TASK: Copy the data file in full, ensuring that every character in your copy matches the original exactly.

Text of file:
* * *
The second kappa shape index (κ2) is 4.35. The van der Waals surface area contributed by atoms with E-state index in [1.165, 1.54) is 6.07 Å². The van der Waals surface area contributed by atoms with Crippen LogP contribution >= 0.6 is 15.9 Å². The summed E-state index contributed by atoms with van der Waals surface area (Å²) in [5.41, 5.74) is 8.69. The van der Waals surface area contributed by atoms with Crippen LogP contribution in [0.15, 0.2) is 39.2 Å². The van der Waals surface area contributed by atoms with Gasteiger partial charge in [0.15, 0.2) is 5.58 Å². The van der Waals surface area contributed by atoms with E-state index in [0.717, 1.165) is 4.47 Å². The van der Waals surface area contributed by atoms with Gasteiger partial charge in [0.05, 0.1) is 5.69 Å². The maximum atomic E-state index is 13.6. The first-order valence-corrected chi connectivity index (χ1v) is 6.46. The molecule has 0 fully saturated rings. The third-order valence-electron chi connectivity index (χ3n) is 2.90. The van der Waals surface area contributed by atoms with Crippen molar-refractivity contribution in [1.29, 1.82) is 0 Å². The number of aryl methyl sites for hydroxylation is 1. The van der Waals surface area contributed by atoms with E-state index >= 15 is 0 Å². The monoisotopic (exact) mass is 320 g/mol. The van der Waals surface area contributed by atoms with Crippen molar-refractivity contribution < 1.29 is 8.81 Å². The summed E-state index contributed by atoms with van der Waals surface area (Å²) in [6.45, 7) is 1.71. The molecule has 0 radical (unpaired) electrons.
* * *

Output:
The second kappa shape index (κ2) is 4.35. The van der Waals surface area contributed by atoms with E-state index in [1.165, 1.54) is 6.07 Å². The van der Waals surface area contributed by atoms with Crippen LogP contribution >= 0.6 is 15.9 Å². The summed E-state index contributed by atoms with van der Waals surface area (Å²) in [5.41, 5.74) is 8.69. The van der Waals surface area contributed by atoms with Crippen LogP contribution in [0.15, 0.2) is 39.2 Å². The van der Waals surface area contributed by atoms with Gasteiger partial charge in [0.15, 0.2) is 5.58 Å². The van der Waals surface area contributed by atoms with E-state index in [0.717, 1.165) is 4.47 Å². The van der Waals surface area contributed by atoms with Gasteiger partial charge in [0.05, 0.1) is 5.69 Å². The maximum atomic E-state index is 13.6. The first-order valence-corrected chi connectivity index (χ1v) is 6.46. The molecule has 0 fully saturated rings. The third-order valence-electron chi connectivity index (χ3n) is 2.90. The van der Waals surface area contributed by atoms with Crippen molar-refractivity contribution in [1.29, 1.82) is 0 Å². The number of aryl methyl sites for hydroxylation is 1. The van der Waals surface area contributed by atoms with E-state index >= 15 is 0 Å². The monoisotopic (exact) mass is 320 g/mol. The van der Waals surface area contributed by atoms with Crippen molar-refractivity contribution < 1.29 is 8.81 Å². The summed E-state index contributed by atoms with van der Waals surface area (Å²) in [6.45, 7) is 1.71. The molecule has 0 radical (unpaired) electrons.